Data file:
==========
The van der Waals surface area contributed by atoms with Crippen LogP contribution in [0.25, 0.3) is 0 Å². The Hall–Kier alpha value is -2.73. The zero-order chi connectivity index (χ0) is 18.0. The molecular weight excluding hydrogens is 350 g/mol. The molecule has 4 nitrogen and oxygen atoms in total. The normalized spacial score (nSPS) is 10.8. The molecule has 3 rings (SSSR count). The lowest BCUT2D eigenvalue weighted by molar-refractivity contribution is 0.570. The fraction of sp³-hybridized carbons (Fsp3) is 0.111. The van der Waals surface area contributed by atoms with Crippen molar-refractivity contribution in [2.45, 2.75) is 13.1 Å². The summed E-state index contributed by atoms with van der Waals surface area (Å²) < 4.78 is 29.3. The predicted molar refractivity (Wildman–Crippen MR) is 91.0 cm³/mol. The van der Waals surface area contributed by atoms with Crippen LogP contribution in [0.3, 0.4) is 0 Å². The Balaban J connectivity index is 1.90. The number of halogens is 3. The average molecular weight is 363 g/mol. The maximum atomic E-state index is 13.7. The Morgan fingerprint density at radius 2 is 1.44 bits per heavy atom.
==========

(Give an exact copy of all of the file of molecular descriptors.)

The van der Waals surface area contributed by atoms with Crippen LogP contribution in [0.25, 0.3) is 0 Å². The Hall–Kier alpha value is -2.73. The zero-order chi connectivity index (χ0) is 18.0. The molecular weight excluding hydrogens is 350 g/mol. The molecule has 4 nitrogen and oxygen atoms in total. The normalized spacial score (nSPS) is 10.8. The molecule has 3 rings (SSSR count). The lowest BCUT2D eigenvalue weighted by molar-refractivity contribution is 0.570. The fraction of sp³-hybridized carbons (Fsp3) is 0.111. The van der Waals surface area contributed by atoms with Crippen molar-refractivity contribution in [2.45, 2.75) is 13.1 Å². The summed E-state index contributed by atoms with van der Waals surface area (Å²) < 4.78 is 29.3. The predicted molar refractivity (Wildman–Crippen MR) is 91.0 cm³/mol. The van der Waals surface area contributed by atoms with Crippen LogP contribution in [0.3, 0.4) is 0 Å². The Balaban J connectivity index is 1.90. The number of halogens is 3. The average molecular weight is 363 g/mol. The maximum atomic E-state index is 13.7. The Morgan fingerprint density at radius 2 is 1.44 bits per heavy atom.